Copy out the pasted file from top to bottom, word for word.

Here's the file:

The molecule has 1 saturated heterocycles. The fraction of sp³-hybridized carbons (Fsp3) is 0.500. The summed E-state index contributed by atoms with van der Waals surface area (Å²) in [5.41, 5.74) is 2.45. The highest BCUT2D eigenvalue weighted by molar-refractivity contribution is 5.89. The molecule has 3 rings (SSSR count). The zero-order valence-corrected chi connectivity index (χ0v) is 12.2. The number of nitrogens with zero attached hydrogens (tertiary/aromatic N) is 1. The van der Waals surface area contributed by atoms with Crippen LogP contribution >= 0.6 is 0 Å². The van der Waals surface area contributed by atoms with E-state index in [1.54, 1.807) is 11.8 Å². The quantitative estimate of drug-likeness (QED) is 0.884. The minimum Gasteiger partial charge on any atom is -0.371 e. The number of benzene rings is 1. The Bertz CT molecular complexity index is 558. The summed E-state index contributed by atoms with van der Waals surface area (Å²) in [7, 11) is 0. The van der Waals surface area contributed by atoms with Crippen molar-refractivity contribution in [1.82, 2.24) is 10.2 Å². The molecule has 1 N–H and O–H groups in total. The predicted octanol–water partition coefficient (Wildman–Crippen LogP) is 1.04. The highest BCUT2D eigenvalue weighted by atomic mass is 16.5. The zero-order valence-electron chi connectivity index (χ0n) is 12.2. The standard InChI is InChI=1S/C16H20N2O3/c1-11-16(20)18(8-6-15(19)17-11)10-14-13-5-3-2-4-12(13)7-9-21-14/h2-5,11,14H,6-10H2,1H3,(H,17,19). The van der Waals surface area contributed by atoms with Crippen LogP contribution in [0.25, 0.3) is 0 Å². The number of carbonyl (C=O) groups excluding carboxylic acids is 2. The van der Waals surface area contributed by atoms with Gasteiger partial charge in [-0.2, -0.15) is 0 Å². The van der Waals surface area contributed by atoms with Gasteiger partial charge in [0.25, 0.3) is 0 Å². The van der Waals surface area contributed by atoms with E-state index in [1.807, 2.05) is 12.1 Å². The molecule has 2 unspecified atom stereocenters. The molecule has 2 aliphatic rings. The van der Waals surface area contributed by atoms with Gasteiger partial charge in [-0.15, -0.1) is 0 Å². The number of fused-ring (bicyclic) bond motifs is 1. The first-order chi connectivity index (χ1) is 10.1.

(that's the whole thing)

The molecule has 1 saturated heterocycles. The fraction of sp³-hybridized carbons (Fsp3) is 0.500. The summed E-state index contributed by atoms with van der Waals surface area (Å²) in [5.41, 5.74) is 2.45. The highest BCUT2D eigenvalue weighted by molar-refractivity contribution is 5.89. The molecule has 3 rings (SSSR count). The zero-order valence-corrected chi connectivity index (χ0v) is 12.2. The number of nitrogens with zero attached hydrogens (tertiary/aromatic N) is 1. The van der Waals surface area contributed by atoms with Crippen LogP contribution >= 0.6 is 0 Å². The van der Waals surface area contributed by atoms with E-state index in [1.54, 1.807) is 11.8 Å². The quantitative estimate of drug-likeness (QED) is 0.884. The minimum Gasteiger partial charge on any atom is -0.371 e. The number of benzene rings is 1. The Bertz CT molecular complexity index is 558. The summed E-state index contributed by atoms with van der Waals surface area (Å²) in [7, 11) is 0. The van der Waals surface area contributed by atoms with Crippen molar-refractivity contribution in [1.82, 2.24) is 10.2 Å². The molecule has 1 N–H and O–H groups in total. The predicted octanol–water partition coefficient (Wildman–Crippen LogP) is 1.04. The highest BCUT2D eigenvalue weighted by atomic mass is 16.5. The zero-order valence-electron chi connectivity index (χ0n) is 12.2. The standard InChI is InChI=1S/C16H20N2O3/c1-11-16(20)18(8-6-15(19)17-11)10-14-13-5-3-2-4-12(13)7-9-21-14/h2-5,11,14H,6-10H2,1H3,(H,17,19). The van der Waals surface area contributed by atoms with Crippen LogP contribution in [0.25, 0.3) is 0 Å². The number of carbonyl (C=O) groups excluding carboxylic acids is 2. The van der Waals surface area contributed by atoms with Gasteiger partial charge in [-0.2, -0.15) is 0 Å². The van der Waals surface area contributed by atoms with Gasteiger partial charge in [0.25, 0.3) is 0 Å². The van der Waals surface area contributed by atoms with E-state index in [1.807, 2.05) is 12.1 Å². The molecule has 2 unspecified atom stereocenters. The molecule has 2 aliphatic rings. The van der Waals surface area contributed by atoms with Gasteiger partial charge in [-0.15, -0.1) is 0 Å². The number of fused-ring (bicyclic) bond motifs is 1. The first-order chi connectivity index (χ1) is 10.1.